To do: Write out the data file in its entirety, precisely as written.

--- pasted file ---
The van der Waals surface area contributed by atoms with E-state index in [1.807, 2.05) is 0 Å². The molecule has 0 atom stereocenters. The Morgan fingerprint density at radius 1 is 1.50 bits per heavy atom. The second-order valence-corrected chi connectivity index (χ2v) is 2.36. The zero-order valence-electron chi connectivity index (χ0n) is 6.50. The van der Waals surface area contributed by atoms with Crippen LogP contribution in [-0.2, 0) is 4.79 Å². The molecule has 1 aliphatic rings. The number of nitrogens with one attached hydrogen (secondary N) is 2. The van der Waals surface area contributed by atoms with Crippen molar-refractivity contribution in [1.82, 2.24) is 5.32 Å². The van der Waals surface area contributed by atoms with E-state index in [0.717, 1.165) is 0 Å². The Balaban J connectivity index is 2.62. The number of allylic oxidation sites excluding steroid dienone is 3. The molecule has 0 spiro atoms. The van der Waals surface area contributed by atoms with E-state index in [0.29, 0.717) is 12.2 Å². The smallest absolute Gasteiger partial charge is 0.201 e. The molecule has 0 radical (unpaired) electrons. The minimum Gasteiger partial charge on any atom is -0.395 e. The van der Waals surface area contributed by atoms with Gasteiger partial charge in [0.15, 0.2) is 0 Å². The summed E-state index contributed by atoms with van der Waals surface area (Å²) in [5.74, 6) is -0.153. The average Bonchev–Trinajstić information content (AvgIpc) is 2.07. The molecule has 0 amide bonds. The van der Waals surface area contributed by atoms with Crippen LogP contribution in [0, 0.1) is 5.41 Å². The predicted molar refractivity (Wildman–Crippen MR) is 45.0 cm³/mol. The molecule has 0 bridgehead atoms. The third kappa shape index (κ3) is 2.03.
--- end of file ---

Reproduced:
The van der Waals surface area contributed by atoms with E-state index in [1.807, 2.05) is 0 Å². The molecule has 0 atom stereocenters. The Morgan fingerprint density at radius 1 is 1.50 bits per heavy atom. The second-order valence-corrected chi connectivity index (χ2v) is 2.36. The zero-order valence-electron chi connectivity index (χ0n) is 6.50. The van der Waals surface area contributed by atoms with Crippen LogP contribution in [-0.2, 0) is 4.79 Å². The molecule has 1 aliphatic rings. The number of nitrogens with one attached hydrogen (secondary N) is 2. The van der Waals surface area contributed by atoms with Crippen molar-refractivity contribution in [1.82, 2.24) is 5.32 Å². The van der Waals surface area contributed by atoms with E-state index in [0.717, 1.165) is 0 Å². The Balaban J connectivity index is 2.62. The number of allylic oxidation sites excluding steroid dienone is 3. The molecule has 0 spiro atoms. The van der Waals surface area contributed by atoms with E-state index in [0.29, 0.717) is 12.2 Å². The smallest absolute Gasteiger partial charge is 0.201 e. The molecule has 0 radical (unpaired) electrons. The minimum Gasteiger partial charge on any atom is -0.395 e. The van der Waals surface area contributed by atoms with Gasteiger partial charge in [0.15, 0.2) is 0 Å². The summed E-state index contributed by atoms with van der Waals surface area (Å²) in [5.74, 6) is -0.153. The average Bonchev–Trinajstić information content (AvgIpc) is 2.07. The molecule has 0 amide bonds. The van der Waals surface area contributed by atoms with Crippen LogP contribution in [0, 0.1) is 5.41 Å². The predicted molar refractivity (Wildman–Crippen MR) is 45.0 cm³/mol. The molecule has 0 bridgehead atoms. The third kappa shape index (κ3) is 2.03.